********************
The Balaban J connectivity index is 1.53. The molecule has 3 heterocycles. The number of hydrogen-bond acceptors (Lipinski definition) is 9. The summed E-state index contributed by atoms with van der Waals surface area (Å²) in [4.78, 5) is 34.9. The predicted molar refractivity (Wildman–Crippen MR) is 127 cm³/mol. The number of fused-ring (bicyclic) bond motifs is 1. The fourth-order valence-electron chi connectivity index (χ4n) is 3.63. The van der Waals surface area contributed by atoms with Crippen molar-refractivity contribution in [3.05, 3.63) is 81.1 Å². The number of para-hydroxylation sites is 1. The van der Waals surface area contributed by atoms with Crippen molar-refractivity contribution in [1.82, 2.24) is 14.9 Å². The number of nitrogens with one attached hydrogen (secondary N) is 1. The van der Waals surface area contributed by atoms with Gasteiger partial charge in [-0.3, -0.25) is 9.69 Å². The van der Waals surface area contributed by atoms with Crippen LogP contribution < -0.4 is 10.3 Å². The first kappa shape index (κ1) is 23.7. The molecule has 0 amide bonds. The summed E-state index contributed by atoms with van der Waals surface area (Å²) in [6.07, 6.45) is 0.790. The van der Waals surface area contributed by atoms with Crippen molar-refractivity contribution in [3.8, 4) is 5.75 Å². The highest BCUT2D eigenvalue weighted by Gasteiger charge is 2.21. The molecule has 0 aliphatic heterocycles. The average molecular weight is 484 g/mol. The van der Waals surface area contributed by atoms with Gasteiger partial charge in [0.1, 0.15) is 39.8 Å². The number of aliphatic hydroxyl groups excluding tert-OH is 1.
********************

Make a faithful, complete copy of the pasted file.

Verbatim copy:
The Balaban J connectivity index is 1.53. The molecule has 3 heterocycles. The number of hydrogen-bond acceptors (Lipinski definition) is 9. The summed E-state index contributed by atoms with van der Waals surface area (Å²) in [4.78, 5) is 34.9. The predicted molar refractivity (Wildman–Crippen MR) is 127 cm³/mol. The number of fused-ring (bicyclic) bond motifs is 1. The fourth-order valence-electron chi connectivity index (χ4n) is 3.63. The van der Waals surface area contributed by atoms with Crippen molar-refractivity contribution in [3.05, 3.63) is 81.1 Å². The number of para-hydroxylation sites is 1. The van der Waals surface area contributed by atoms with Crippen molar-refractivity contribution in [1.82, 2.24) is 14.9 Å². The number of nitrogens with one attached hydrogen (secondary N) is 1. The van der Waals surface area contributed by atoms with Gasteiger partial charge in [-0.3, -0.25) is 9.69 Å². The van der Waals surface area contributed by atoms with Crippen LogP contribution < -0.4 is 10.3 Å². The first kappa shape index (κ1) is 23.7. The molecule has 0 amide bonds. The summed E-state index contributed by atoms with van der Waals surface area (Å²) in [6.07, 6.45) is 0.790. The van der Waals surface area contributed by atoms with Crippen molar-refractivity contribution in [3.8, 4) is 5.75 Å². The highest BCUT2D eigenvalue weighted by Gasteiger charge is 2.21. The molecule has 0 aliphatic heterocycles. The average molecular weight is 484 g/mol. The van der Waals surface area contributed by atoms with Gasteiger partial charge in [0.1, 0.15) is 39.8 Å². The number of aliphatic hydroxyl groups excluding tert-OH is 1.